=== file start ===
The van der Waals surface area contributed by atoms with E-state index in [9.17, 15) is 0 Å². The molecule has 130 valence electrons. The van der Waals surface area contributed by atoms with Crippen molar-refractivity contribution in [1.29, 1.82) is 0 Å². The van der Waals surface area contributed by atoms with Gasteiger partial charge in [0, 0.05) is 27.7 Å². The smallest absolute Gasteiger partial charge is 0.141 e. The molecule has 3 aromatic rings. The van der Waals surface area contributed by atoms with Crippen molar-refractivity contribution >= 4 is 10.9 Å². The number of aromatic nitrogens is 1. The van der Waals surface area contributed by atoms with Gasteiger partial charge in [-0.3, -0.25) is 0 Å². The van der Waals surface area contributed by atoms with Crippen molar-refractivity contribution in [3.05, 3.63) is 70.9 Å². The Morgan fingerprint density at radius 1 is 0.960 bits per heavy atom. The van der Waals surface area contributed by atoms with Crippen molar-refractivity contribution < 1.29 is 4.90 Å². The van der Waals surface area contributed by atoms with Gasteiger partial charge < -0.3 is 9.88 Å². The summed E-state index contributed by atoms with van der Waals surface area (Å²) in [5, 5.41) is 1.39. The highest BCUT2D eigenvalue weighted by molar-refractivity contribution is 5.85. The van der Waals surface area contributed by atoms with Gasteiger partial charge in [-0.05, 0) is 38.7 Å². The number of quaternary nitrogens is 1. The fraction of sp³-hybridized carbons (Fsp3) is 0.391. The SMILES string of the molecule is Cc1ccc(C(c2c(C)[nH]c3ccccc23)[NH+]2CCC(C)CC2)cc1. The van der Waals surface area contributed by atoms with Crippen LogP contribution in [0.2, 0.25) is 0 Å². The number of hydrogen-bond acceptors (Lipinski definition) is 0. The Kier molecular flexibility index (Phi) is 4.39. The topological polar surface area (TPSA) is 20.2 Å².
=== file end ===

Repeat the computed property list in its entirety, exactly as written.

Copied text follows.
The van der Waals surface area contributed by atoms with E-state index in [9.17, 15) is 0 Å². The molecule has 130 valence electrons. The van der Waals surface area contributed by atoms with Crippen molar-refractivity contribution in [1.29, 1.82) is 0 Å². The van der Waals surface area contributed by atoms with Gasteiger partial charge in [0, 0.05) is 27.7 Å². The smallest absolute Gasteiger partial charge is 0.141 e. The molecule has 3 aromatic rings. The van der Waals surface area contributed by atoms with Crippen molar-refractivity contribution >= 4 is 10.9 Å². The number of aromatic nitrogens is 1. The van der Waals surface area contributed by atoms with Gasteiger partial charge in [-0.3, -0.25) is 0 Å². The van der Waals surface area contributed by atoms with Crippen molar-refractivity contribution in [3.05, 3.63) is 70.9 Å². The Morgan fingerprint density at radius 1 is 0.960 bits per heavy atom. The van der Waals surface area contributed by atoms with Crippen molar-refractivity contribution < 1.29 is 4.90 Å². The van der Waals surface area contributed by atoms with Gasteiger partial charge < -0.3 is 9.88 Å². The summed E-state index contributed by atoms with van der Waals surface area (Å²) in [5, 5.41) is 1.39. The highest BCUT2D eigenvalue weighted by molar-refractivity contribution is 5.85. The van der Waals surface area contributed by atoms with Gasteiger partial charge in [-0.05, 0) is 38.7 Å². The number of quaternary nitrogens is 1. The fraction of sp³-hybridized carbons (Fsp3) is 0.391. The SMILES string of the molecule is Cc1ccc(C(c2c(C)[nH]c3ccccc23)[NH+]2CCC(C)CC2)cc1. The van der Waals surface area contributed by atoms with Crippen LogP contribution in [0.2, 0.25) is 0 Å². The number of hydrogen-bond acceptors (Lipinski definition) is 0. The Kier molecular flexibility index (Phi) is 4.39. The topological polar surface area (TPSA) is 20.2 Å².